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Best Music Streaming Service: Which one to download?

Michael Sawh by | Go to comments

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What's the best music streaming service to use? We've spent some listening time with Apple Music, Spotify, Deezer, Google Play Music, Rdio and Tidal and here's our verdict.

If you've finally given up on uploading your entire music collection to every device you own, then it's time to sign up to music streaming service. The good news is that you're not currently spoilt for choice. Whether you go for Apple Music or Spotify, you're guaranteed to find a huge catalogue of music, a host of playlists to help you discover something new to listen to and offline playback so you're not eating into that mobile data package.

But which one stands out from the rest and will give you the best overall music streaming experience? We've been using Apple Music, Spotify, Deezer, Google Play Music, Rdio and Tidal over the past few weeks to cover the leading contenders

From pricing to music discovery, here's our verdict on which service comes out on top.

Best Music Streaming Service: Pricing

Apple Music: £9.99 a month, £14.99 family membership

Spotify: £9.99 a month, Free ad-funded service

Google Play Music All Access: £9.99 a month, no free ad-funded service

Deezer: £9.99 a month, £14.99 a month Elite, Free ad-funded service

Rdio: £4.99 a month (web only) £9.99 a month, £17.99 family membership, free ad-funded radio service

Tidal: £19.99 a month premium, £9.99 regular, no free service

To get the full service, which is mainly what we're looking at here, you need to pay £9.99 per month for all. Rdio does offer a web only subscription, which might appeal if you spend the majority of time sitting at a computer listening to music. We have a feeling that most will want something that is accessible from more than one device though.

Rdio is also offering its Select service, which gives you access to its streaming radio service without ads and unlimited skips. There's also a daily offline limit letting you download 25 tracks so you'll have enough to get through an album and a bit a day. That'll cost you $4 a month in the US and will be roughly the same price when it hits the UK so around £4 we reckon.

Deezer recently launched new premium service for £14.99 offering CD-quality streaming, which might sound like a pricy option, but is actually cheeper than the £19.99 Tidal equivalent. If you're willing to pay for a year up front, you can even get this Elite service for the equivalent of £10 per month.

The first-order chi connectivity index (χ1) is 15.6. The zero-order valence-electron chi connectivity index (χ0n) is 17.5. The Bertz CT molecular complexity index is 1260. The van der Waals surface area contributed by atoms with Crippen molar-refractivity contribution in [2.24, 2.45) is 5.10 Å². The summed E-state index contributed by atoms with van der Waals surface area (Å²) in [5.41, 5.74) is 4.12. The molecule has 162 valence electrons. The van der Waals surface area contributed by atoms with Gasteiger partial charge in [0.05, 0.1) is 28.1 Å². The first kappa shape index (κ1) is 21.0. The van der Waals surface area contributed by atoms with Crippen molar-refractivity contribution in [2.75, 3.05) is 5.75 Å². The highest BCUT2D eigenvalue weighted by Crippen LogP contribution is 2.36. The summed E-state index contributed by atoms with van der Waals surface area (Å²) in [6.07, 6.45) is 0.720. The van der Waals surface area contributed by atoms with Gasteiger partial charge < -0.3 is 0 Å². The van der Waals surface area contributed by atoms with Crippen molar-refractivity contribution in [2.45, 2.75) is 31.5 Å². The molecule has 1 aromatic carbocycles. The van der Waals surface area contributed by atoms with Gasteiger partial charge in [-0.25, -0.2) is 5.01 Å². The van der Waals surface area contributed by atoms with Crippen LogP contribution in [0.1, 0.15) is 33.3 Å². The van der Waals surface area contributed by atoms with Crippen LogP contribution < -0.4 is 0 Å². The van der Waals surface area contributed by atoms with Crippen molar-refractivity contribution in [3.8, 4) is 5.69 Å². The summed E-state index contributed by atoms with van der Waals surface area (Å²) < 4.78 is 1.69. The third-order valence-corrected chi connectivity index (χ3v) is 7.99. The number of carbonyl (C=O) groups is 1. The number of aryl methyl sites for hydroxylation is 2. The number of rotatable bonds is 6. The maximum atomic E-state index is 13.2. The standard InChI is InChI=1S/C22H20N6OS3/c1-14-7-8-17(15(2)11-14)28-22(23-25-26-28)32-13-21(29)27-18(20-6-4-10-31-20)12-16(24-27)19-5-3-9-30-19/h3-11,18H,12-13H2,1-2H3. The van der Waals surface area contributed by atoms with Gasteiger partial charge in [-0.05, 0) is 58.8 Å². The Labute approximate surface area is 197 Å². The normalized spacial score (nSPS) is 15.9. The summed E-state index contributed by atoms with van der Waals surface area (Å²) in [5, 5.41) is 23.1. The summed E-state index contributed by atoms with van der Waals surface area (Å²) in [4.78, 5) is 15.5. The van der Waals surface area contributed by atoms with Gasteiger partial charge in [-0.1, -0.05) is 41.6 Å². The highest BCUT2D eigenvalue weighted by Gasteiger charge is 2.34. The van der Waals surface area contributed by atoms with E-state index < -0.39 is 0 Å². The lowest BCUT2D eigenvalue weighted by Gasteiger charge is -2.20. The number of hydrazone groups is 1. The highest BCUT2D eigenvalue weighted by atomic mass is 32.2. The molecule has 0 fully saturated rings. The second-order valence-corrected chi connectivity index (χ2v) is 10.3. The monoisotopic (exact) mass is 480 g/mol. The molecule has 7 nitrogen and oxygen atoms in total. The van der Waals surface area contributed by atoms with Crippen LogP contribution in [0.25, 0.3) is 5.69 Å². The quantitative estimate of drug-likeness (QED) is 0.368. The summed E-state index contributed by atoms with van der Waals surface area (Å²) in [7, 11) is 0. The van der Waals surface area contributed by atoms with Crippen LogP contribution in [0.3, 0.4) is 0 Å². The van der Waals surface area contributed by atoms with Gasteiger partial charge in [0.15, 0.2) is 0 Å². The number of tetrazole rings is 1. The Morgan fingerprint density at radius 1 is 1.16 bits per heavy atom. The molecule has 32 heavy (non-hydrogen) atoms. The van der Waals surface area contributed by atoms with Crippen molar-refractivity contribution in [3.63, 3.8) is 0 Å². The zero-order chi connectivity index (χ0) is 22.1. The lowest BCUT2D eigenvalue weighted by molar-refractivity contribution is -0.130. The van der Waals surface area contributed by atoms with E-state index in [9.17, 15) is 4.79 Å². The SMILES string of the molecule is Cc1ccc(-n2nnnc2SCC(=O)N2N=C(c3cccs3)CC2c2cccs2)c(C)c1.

Tidal's big (though no longer unique) thing is its premium package, which offers superior quality audio files for £19.99 per month, though it does have a £9.99 'normal' option.

Deezer and Spotify also offer free and limited ad-funded services, which limit things such as sound quality, skipping tracks, specific track selections, offline listening among other things. So you've been warned.

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Rdio offers web only and app subscriptions starting from £4.99 a month

Best Music Streaming Service: Sound Quality

Apple Music: 256kbps AAC

Spotify: 320kbps OGG

Google Play Music All Access: 320kbps MP3

Deezer: 320kbps MP3

Rdio: 320kbps MP3, 1411kbps FLAC

Tidal: 1411kbps FLAC, 320kbps AAC

One of the last and greatest barriers for streaming services to contend with is sound quality. Only two of these services offer CD-quality audio, but that's not really the point with most of them. They all offer quality that's on a par with MP3 download services, which is really what these music subscription services will be replacing for most people.

That's apart from Apple, which offers lower than the industry standard. Matching what its iTunes Match service offers, some will notice the harsher sounding quality in comparison to the other services. But for most, it's not going be an issue.

As such, most services here offer 320kbps streaming options, which is the same quality as most MP3 downloads. All sound great, but the most exacting of audiophiles using the most expensive of headphone or speaker setups should probably only consider Tidal or Deezer's Elite option.

Suffice to say, there's no real detectable difference between the various services that operate around the 320kbps mark to these untrained (and thus, we think, reasonably representative) ears.

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Both Tidal and Deezer offer 'CD-quality' streaming

If maximum quality audio quality really matters to you above all else in a music subscription service, you might want to discard all of these mainstream services and signing up for Tidal's premium service. At 1411kbps, its FLAC (Free Lossless Audio Codec) files provide near-flawless sound quality with precious little compression.

To really reap the benefits of that higher resolution audio, you'll need to have the necessary equipment. That means getting hold of a DAC (Digital to Analogue converter) or a headphone amp. If you own a Sonos, the multiroom speakers are set up to work with both Tidal, Deezer high res services.

As discussed, Tidal also has a lower quality subscription tier, though its 320kbps AAC files are arguably still better than the rest.